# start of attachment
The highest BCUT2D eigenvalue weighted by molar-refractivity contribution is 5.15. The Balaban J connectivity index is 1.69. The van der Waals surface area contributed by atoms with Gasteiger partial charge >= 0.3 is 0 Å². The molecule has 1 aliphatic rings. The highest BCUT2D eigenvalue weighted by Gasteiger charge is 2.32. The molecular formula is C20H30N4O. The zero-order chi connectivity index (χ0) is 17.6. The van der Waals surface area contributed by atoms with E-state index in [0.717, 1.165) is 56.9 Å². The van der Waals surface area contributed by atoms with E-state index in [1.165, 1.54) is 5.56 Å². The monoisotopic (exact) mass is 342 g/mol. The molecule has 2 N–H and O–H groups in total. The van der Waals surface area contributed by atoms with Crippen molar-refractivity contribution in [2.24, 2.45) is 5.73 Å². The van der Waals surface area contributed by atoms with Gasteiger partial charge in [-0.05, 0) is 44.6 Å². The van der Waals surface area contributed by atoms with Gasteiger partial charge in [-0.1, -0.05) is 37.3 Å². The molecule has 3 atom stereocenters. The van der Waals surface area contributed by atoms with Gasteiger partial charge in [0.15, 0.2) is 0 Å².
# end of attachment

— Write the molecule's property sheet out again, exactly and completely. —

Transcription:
The highest BCUT2D eigenvalue weighted by molar-refractivity contribution is 5.15. The Balaban J connectivity index is 1.69. The van der Waals surface area contributed by atoms with Gasteiger partial charge >= 0.3 is 0 Å². The molecule has 1 aliphatic rings. The highest BCUT2D eigenvalue weighted by Gasteiger charge is 2.32. The molecular formula is C20H30N4O. The zero-order chi connectivity index (χ0) is 17.6. The van der Waals surface area contributed by atoms with E-state index in [0.717, 1.165) is 56.9 Å². The van der Waals surface area contributed by atoms with E-state index in [1.165, 1.54) is 5.56 Å². The monoisotopic (exact) mass is 342 g/mol. The molecule has 2 N–H and O–H groups in total. The van der Waals surface area contributed by atoms with Crippen molar-refractivity contribution in [2.24, 2.45) is 5.73 Å². The van der Waals surface area contributed by atoms with Gasteiger partial charge in [-0.05, 0) is 44.6 Å². The van der Waals surface area contributed by atoms with Gasteiger partial charge in [-0.1, -0.05) is 37.3 Å². The molecule has 3 atom stereocenters. The van der Waals surface area contributed by atoms with Gasteiger partial charge in [0.15, 0.2) is 0 Å².